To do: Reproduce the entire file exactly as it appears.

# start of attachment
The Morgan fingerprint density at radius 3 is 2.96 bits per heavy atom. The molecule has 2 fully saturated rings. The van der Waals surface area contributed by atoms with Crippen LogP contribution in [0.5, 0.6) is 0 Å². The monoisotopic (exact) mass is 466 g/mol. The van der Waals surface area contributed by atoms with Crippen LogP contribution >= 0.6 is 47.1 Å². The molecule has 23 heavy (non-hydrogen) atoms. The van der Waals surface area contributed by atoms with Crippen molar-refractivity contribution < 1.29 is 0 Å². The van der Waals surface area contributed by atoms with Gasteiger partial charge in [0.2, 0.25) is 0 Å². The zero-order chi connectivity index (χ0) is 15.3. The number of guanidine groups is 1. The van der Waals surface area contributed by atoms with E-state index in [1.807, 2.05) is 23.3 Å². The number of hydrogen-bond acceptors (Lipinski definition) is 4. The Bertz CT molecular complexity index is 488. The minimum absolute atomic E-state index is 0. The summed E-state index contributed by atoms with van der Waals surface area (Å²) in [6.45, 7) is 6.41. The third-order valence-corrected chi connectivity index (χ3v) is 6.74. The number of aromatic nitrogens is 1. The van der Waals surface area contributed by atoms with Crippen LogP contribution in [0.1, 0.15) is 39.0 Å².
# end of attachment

The Morgan fingerprint density at radius 3 is 2.96 bits per heavy atom. The molecule has 2 fully saturated rings. The van der Waals surface area contributed by atoms with Crippen LogP contribution in [0.5, 0.6) is 0 Å². The monoisotopic (exact) mass is 466 g/mol. The van der Waals surface area contributed by atoms with Crippen LogP contribution >= 0.6 is 47.1 Å². The molecule has 23 heavy (non-hydrogen) atoms. The van der Waals surface area contributed by atoms with Crippen molar-refractivity contribution < 1.29 is 0 Å². The van der Waals surface area contributed by atoms with Gasteiger partial charge in [0.2, 0.25) is 0 Å². The zero-order chi connectivity index (χ0) is 15.3. The number of guanidine groups is 1. The van der Waals surface area contributed by atoms with E-state index in [1.807, 2.05) is 23.3 Å². The number of hydrogen-bond acceptors (Lipinski definition) is 4. The Bertz CT molecular complexity index is 488. The minimum absolute atomic E-state index is 0. The summed E-state index contributed by atoms with van der Waals surface area (Å²) in [6.45, 7) is 6.41. The third-order valence-corrected chi connectivity index (χ3v) is 6.74. The number of aromatic nitrogens is 1. The van der Waals surface area contributed by atoms with Crippen LogP contribution in [0.1, 0.15) is 39.0 Å².